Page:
the Brittany and the Miniature Poodle.  Here is a breakdown:

The "F" in F1, F2, etc. stands for "Filial" which means son/daughter/offspring -- this term refers to all hybrid dogs (like the Labradoodle, Goldendoodle, Brittanypoo, Cockapoo, Cavapoo, etc, etc.) And the numbers are according to the generation.

F1 = 1st generation. (50% Brittany -- 50% Poodle) This is a Brittany crossed with a Poodle.

F1B = 1st generation backcross. (25% Brittany -- 75% Poodle) This is an F1 Brittanypoo crossed back (referring to the "B") to either a purebred Brittany or a purebred Poodle.

F2 = 2nd generation. (50% Brittany -- 50% Poodle) This is an F1 Brittanypoo crossed with another F1 Brittanypoo.  The percentage of Brittany and Poodle remain the same because each F1 Brittanypoo parent is a 50/50 mix between the two breeds so the ratio does not change.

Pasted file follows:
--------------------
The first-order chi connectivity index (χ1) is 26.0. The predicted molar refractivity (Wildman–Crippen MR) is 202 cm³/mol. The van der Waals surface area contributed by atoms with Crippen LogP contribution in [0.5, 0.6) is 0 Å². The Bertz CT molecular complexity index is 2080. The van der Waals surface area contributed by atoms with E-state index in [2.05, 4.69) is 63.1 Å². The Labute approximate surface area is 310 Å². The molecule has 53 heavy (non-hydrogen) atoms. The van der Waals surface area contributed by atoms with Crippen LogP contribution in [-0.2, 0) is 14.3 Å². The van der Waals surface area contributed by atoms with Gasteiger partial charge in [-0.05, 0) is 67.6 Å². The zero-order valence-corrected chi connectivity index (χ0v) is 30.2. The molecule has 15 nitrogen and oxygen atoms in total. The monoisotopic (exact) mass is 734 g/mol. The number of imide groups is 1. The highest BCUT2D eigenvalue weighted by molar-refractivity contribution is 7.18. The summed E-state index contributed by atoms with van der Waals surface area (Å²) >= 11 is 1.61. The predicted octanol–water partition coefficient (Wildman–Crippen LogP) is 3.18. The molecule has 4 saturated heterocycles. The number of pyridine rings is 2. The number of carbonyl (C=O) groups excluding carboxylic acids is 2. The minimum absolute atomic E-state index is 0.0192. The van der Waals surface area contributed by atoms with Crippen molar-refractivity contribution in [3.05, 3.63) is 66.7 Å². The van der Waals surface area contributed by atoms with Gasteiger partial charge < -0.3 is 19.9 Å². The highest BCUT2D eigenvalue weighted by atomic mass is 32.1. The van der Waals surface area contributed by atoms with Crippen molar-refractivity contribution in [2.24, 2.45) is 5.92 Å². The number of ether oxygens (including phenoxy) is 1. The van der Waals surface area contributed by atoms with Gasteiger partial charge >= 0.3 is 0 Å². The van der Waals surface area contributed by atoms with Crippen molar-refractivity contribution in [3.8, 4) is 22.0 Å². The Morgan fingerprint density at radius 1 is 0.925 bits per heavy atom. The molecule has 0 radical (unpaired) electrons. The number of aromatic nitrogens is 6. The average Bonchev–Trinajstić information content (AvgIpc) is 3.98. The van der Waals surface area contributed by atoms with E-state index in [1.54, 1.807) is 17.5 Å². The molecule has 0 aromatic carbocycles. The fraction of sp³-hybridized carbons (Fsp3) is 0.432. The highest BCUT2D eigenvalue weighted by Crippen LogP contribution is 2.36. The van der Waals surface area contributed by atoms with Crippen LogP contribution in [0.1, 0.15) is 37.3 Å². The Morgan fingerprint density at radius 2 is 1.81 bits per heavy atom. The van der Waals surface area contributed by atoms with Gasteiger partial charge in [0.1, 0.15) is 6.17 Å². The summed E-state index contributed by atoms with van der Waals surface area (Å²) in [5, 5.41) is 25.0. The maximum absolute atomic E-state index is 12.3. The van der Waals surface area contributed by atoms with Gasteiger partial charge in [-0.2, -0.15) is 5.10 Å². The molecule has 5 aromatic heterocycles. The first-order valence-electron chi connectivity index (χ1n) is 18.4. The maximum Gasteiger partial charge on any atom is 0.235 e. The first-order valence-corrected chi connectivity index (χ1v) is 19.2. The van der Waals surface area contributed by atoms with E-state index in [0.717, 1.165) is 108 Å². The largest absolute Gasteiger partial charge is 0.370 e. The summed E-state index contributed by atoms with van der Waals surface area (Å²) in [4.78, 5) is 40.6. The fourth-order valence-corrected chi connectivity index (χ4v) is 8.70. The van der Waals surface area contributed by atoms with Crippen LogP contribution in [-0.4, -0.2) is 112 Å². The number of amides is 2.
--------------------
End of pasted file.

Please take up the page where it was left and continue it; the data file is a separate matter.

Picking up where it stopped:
F2B = 2nd generation backcross. (37.5% Brittany -- 62.5% Poodle) This is an F1 or F2 Brittanypoo crossed back (referring to the "B") to an F1B Brittanypoo. 

F3 or higher = multi-generation.  (approximately 43-45% Brittany -- 55-57% Poodle depending on the exact mix).  A Multigen Brittanypoo is any Brittantypoo that is 3 or more generations and this type of Brittanypoo and can be created many different ways to achieve the multigen Brittanypoo.


At Pleasant Meadows, we don't have plans at this time (2020) to breed anything further than the types of Brittanypoos listed above (F1, F1B, and the Double Spoodle), and if that changes we will updates this page.

The different types go on and on all the way up to F10's which by the time you breed 9 generations of any hybrid, it becomes an actual breed and not just a cross between two dogs. However, most Brittanypoos (and any other type of Doodle) are simply referred to as "Multigen" after the 3rd generation.